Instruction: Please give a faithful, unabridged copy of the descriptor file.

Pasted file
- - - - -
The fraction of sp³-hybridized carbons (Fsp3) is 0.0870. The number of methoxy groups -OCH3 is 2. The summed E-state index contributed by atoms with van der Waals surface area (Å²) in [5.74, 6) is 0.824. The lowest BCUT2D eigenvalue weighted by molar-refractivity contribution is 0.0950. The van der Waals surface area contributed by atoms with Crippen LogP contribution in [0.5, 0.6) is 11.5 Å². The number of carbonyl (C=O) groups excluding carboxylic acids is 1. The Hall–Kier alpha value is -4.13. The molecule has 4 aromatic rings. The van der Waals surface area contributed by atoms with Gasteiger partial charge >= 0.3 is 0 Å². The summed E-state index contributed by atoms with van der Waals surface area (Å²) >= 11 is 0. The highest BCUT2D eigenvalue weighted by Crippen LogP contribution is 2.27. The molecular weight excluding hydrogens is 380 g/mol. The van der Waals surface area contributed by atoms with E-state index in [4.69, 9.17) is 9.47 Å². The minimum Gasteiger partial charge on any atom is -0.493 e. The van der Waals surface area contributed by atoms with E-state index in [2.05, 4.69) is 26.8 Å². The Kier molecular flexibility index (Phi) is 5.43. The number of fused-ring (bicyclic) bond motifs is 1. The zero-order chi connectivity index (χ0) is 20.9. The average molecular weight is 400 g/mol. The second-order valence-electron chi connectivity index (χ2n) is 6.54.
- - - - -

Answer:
The fraction of sp³-hybridized carbons (Fsp3) is 0.0870. The number of methoxy groups -OCH3 is 2. The summed E-state index contributed by atoms with van der Waals surface area (Å²) in [5.74, 6) is 0.824. The lowest BCUT2D eigenvalue weighted by molar-refractivity contribution is 0.0950. The van der Waals surface area contributed by atoms with Crippen LogP contribution in [0.5, 0.6) is 11.5 Å². The number of carbonyl (C=O) groups excluding carboxylic acids is 1. The Hall–Kier alpha value is -4.13. The molecule has 4 aromatic rings. The van der Waals surface area contributed by atoms with Gasteiger partial charge >= 0.3 is 0 Å². The summed E-state index contributed by atoms with van der Waals surface area (Å²) >= 11 is 0. The highest BCUT2D eigenvalue weighted by Crippen LogP contribution is 2.27. The molecular weight excluding hydrogens is 380 g/mol. The van der Waals surface area contributed by atoms with E-state index in [4.69, 9.17) is 9.47 Å². The minimum Gasteiger partial charge on any atom is -0.493 e. The van der Waals surface area contributed by atoms with E-state index in [2.05, 4.69) is 26.8 Å². The Kier molecular flexibility index (Phi) is 5.43. The number of fused-ring (bicyclic) bond motifs is 1. The zero-order chi connectivity index (χ0) is 20.9. The average molecular weight is 400 g/mol. The second-order valence-electron chi connectivity index (χ2n) is 6.54.